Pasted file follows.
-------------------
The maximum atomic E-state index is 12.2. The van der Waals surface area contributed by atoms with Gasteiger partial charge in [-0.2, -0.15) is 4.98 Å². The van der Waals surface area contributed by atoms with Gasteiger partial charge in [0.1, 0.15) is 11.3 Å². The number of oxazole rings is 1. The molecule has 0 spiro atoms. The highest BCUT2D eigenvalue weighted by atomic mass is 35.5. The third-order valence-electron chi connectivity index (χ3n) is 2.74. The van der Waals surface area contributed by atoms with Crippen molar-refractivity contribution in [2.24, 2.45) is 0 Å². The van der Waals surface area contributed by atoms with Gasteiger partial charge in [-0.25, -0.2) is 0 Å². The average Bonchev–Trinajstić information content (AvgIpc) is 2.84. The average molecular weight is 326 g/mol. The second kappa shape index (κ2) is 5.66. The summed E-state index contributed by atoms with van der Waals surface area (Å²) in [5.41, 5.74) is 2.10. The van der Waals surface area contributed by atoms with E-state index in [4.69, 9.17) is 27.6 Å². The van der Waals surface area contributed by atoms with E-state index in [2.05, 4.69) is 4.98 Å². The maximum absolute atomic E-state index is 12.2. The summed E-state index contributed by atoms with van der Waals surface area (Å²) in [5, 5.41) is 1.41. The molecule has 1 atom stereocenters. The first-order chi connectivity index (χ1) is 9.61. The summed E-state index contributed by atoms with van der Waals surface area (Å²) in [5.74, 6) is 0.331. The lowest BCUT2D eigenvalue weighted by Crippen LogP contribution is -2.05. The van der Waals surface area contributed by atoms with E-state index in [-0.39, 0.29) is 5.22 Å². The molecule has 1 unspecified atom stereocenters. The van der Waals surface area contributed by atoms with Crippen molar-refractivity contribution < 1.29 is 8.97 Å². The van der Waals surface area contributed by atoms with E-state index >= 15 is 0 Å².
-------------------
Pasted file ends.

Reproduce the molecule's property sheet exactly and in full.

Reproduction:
The maximum atomic E-state index is 12.2. The van der Waals surface area contributed by atoms with Gasteiger partial charge in [-0.2, -0.15) is 4.98 Å². The van der Waals surface area contributed by atoms with Gasteiger partial charge in [0.1, 0.15) is 11.3 Å². The number of oxazole rings is 1. The molecule has 0 spiro atoms. The highest BCUT2D eigenvalue weighted by atomic mass is 35.5. The third-order valence-electron chi connectivity index (χ3n) is 2.74. The van der Waals surface area contributed by atoms with Crippen molar-refractivity contribution in [2.24, 2.45) is 0 Å². The van der Waals surface area contributed by atoms with Gasteiger partial charge in [-0.25, -0.2) is 0 Å². The average Bonchev–Trinajstić information content (AvgIpc) is 2.84. The average molecular weight is 326 g/mol. The second kappa shape index (κ2) is 5.66. The summed E-state index contributed by atoms with van der Waals surface area (Å²) in [5.41, 5.74) is 2.10. The van der Waals surface area contributed by atoms with E-state index in [4.69, 9.17) is 27.6 Å². The van der Waals surface area contributed by atoms with E-state index in [2.05, 4.69) is 4.98 Å². The maximum absolute atomic E-state index is 12.2. The summed E-state index contributed by atoms with van der Waals surface area (Å²) in [5, 5.41) is 1.41. The molecule has 1 atom stereocenters. The first-order chi connectivity index (χ1) is 9.61. The summed E-state index contributed by atoms with van der Waals surface area (Å²) in [5.74, 6) is 0.331. The lowest BCUT2D eigenvalue weighted by Crippen LogP contribution is -2.05. The van der Waals surface area contributed by atoms with E-state index in [-0.39, 0.29) is 5.22 Å². The molecule has 1 unspecified atom stereocenters. The van der Waals surface area contributed by atoms with Crippen molar-refractivity contribution < 1.29 is 8.97 Å². The van der Waals surface area contributed by atoms with E-state index >= 15 is 0 Å².